Books are subject to to classification, just like magazines. American Psycho has a nice big R-rating on the cover and is sold with a bag covering it (i presume so one can’t take a peak at the …. words??)

    I suppose the argument about the cartoons is making it less ‘realistic’ so kids can watch it, which would be the equivalent of cutting our content for games or something.

    Still Gibeau’s biggest mistake is saying the age limit is 16 yrs old. Last time i checked MA15+ meant 15 years, not 16…

    • hmm… maybe I forgot what the L of the OFLC stands for. At any rate you are only required to submit your publication for classification if it is likely to contain objectionable content. While laws and restrictions vary from state to state, the classification categories that exist are unrestricted, category 1 and 2 restricted (both an “R” rating) and refused classification. This is unlike the system for games, though more similar than I originally stated.

      I’m still not sure that comparing games to books is the best thing.

  • With all this talk you can’t help but to start feeling a little impatient. lol
    So many supporters yet the dang thing still hasn’t passed yet, nor do we know where we stand with our political leaders.

    It’s getting to the point where this is getting to be much akin to a new release/game announcement.

    First or all i’m frustrated it doesn’t exist… then there will be talk about it, heads turn and bushes stir… then suddely the internet is aflod with rumors, debates… something solid finally emerges, but with no date… uncertainty sits in an uneasy stomach already full to the brim with anticipation… Then come the delays… the nerd rage…

    hehe.. so i don’t know about you guys, but i already Pre-ordered My R18+ from EB, Game and Online…. Lets just prey there’s no more delays…

    …now only if it came in a special edition…

  • Also:

    it’ll be great and all when we do get this rating, but a few more things have to change for it to be meaningful. For example, there’s no point having an r-rating if games will still be banned if they show graffiti (Mark Echo’s Getting up) or performance enhancing drugs (Blitz: The League) or any sort of drugs for that matter (Fallout 3) in a positive light. The r-rating needs to establish that these things are suitable for adults and therefore not refused classification. If not, then the rating will have lost half its meaning.

    An r-rating will be good if we don’t have to suffer cuts to violence, but it won’t mean much anyway if the game is refused classification because a character in the game uses morphine to heal himself or something. The guidelines need to change and be updated to better reflect what a modern mature society deems acceptable in our entertainment.

    • Consistency would also be nice, for example Fallout 3 was initially RC’ed for the use of morphine, despite the fact that there was no animation involved, and the drug acted as a painkiller, meanwhile in Velvet Assassin you are able to use morphine to basically gain super powers (If I remember correctly the use of morphine was deemed acceptable because the game was set during WW2, and was considered historically accurate), and morphine was also usable in Call of Cthulhu: Dark Corners of the Earth (I’m pretty sure it was accompanied by an animation as well).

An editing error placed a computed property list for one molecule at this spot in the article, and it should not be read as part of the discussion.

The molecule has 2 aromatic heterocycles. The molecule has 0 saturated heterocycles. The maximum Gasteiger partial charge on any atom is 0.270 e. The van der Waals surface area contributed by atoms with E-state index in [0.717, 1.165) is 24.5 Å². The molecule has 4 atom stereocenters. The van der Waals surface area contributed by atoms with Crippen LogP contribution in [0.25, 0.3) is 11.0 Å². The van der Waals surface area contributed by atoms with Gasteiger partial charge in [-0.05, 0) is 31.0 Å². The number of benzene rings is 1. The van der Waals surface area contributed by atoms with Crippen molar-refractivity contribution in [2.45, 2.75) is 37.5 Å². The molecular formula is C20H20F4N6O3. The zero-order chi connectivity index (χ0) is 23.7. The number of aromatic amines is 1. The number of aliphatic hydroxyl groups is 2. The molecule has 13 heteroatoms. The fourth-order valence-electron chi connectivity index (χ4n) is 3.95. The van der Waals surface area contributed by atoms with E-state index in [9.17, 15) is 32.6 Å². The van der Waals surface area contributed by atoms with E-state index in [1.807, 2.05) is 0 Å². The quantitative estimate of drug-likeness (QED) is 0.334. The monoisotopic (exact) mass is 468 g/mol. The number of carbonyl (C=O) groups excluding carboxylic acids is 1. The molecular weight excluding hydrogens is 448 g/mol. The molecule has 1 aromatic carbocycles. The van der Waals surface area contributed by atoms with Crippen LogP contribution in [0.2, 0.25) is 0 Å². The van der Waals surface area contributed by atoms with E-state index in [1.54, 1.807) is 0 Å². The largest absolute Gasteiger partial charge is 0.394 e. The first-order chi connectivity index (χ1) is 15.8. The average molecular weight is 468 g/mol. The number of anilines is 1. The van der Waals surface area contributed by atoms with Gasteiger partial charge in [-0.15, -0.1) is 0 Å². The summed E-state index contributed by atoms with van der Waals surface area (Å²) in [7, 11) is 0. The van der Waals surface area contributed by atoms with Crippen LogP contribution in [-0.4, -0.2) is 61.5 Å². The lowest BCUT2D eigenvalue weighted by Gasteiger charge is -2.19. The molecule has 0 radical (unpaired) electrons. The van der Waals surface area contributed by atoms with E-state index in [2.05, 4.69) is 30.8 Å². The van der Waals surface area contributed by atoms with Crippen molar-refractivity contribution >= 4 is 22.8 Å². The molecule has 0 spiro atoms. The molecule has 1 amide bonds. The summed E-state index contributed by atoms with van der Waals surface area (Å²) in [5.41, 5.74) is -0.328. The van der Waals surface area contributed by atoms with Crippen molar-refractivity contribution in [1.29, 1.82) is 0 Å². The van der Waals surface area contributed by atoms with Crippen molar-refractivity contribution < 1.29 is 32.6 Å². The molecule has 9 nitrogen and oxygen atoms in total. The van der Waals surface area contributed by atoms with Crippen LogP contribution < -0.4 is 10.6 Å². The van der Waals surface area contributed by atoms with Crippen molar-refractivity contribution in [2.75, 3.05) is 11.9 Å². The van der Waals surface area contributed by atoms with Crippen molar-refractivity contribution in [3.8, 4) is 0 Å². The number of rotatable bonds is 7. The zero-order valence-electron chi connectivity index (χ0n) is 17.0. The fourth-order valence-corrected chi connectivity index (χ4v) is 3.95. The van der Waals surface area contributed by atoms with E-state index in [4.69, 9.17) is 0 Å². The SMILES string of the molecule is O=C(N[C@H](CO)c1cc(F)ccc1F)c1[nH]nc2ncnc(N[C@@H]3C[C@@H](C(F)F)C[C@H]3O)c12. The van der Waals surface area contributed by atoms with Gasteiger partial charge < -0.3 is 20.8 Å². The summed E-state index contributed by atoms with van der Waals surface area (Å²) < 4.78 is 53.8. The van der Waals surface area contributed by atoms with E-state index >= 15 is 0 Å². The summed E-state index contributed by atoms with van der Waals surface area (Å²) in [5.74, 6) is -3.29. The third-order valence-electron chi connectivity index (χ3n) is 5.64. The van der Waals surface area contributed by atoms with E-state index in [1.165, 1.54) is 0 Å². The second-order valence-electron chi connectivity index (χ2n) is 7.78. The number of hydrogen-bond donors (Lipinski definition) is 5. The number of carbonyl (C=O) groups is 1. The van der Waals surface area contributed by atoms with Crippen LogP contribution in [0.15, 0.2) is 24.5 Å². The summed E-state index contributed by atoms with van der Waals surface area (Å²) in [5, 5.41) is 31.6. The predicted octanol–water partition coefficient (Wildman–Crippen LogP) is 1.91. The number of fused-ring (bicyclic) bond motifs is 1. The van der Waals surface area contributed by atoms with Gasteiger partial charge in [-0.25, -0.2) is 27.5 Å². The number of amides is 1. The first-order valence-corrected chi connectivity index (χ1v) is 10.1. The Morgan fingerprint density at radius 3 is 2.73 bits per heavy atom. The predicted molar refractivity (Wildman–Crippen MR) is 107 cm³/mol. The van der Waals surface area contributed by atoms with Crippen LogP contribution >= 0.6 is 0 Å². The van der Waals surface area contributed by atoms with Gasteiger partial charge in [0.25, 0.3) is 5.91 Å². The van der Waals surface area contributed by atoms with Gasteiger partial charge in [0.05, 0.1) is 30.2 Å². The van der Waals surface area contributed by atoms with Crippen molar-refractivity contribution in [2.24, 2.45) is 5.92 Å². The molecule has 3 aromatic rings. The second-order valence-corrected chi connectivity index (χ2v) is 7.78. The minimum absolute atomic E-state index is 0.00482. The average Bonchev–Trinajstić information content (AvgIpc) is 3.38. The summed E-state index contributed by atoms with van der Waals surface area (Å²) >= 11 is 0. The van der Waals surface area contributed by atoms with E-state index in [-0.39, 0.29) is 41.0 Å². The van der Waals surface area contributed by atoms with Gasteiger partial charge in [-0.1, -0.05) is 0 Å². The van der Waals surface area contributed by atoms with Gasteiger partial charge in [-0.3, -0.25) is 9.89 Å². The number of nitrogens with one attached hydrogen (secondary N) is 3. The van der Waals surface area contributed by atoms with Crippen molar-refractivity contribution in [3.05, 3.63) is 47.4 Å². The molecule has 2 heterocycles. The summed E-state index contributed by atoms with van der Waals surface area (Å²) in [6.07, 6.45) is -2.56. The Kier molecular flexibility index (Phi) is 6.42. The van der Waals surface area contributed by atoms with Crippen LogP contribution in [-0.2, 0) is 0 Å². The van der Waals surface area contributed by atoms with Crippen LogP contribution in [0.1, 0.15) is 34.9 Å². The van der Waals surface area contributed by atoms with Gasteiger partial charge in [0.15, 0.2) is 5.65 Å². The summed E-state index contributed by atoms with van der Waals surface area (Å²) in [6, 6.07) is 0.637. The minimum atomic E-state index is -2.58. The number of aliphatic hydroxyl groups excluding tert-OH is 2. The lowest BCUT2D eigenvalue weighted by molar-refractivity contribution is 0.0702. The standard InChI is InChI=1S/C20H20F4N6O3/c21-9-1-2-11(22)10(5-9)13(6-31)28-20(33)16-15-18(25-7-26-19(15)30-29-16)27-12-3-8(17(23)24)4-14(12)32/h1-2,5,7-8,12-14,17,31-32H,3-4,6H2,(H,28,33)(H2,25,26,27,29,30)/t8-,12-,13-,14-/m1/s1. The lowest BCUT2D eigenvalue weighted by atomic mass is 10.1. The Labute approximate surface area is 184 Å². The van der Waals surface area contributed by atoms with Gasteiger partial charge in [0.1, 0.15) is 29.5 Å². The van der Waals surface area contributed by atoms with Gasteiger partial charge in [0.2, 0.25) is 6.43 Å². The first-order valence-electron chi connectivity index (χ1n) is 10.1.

In a less related sense, the HEV Suit in Half-Life 2 and episodes can be clearly heard to state “Administering Morphine” when at low health (I can accept this as being different, since the player does not control the use of morphine)

      Sometimes I wonder if the Board of Classification has a Magic 8 Ball to help with decision making…

  • “What will be next? Will adults be forced to see edited versions of mature films?”

    ^ The funny thing is, it’s sort of already happening on TV. Excessive swearing is edited out of films shown on tv, and “adult themes” are edited out of TV shows shown early in the night. Friends is a major example; when it was at a 6pm timeslot on Ten the huge edits were actually jarring to watch. Punchlines would be cut out but the laughter would remain, or characters would be reacting to a line cut out.

    This however is more a case of self-censorship, a worrying sign that media broadcasters are getting worried about the Government’s censorship laws.

    • @ Brendan
      More like they are getting worried a group of 50 people who will cause an excess of drama over it by raising their voices as loud as possible

      People on the street don’t care if someone should do something or see something
      It’s only the retards who people get to listen to though, they’re the only ones who yell loud enough to be heard

      Hell whenever this issue of R18 gets brought up on tv, only one side ever gets brought into it and thats the screaming politicians and christian groups who think that if you think for yourself its going to result in rampant crime
      You would think im exaggerating but no
      heres an example


      Its just boggling that this level of stupidty exists

  • Well, I like him. Sensible explanation, and not just stupid ravings about it from either side. I like.

  • This is just extra money for the Australian government to spend.

    The longer we waited for an R18 classification means the more money we dish out to possibly reclassify games already on the market to be the proper standard sold in Australia.

    As said many times, already we have a large variety of games which are over the classification; GOW, COD, Gears, Fallout, GTA etc.
    The longer we’ve waited, the bigger the cost, and its not our fault.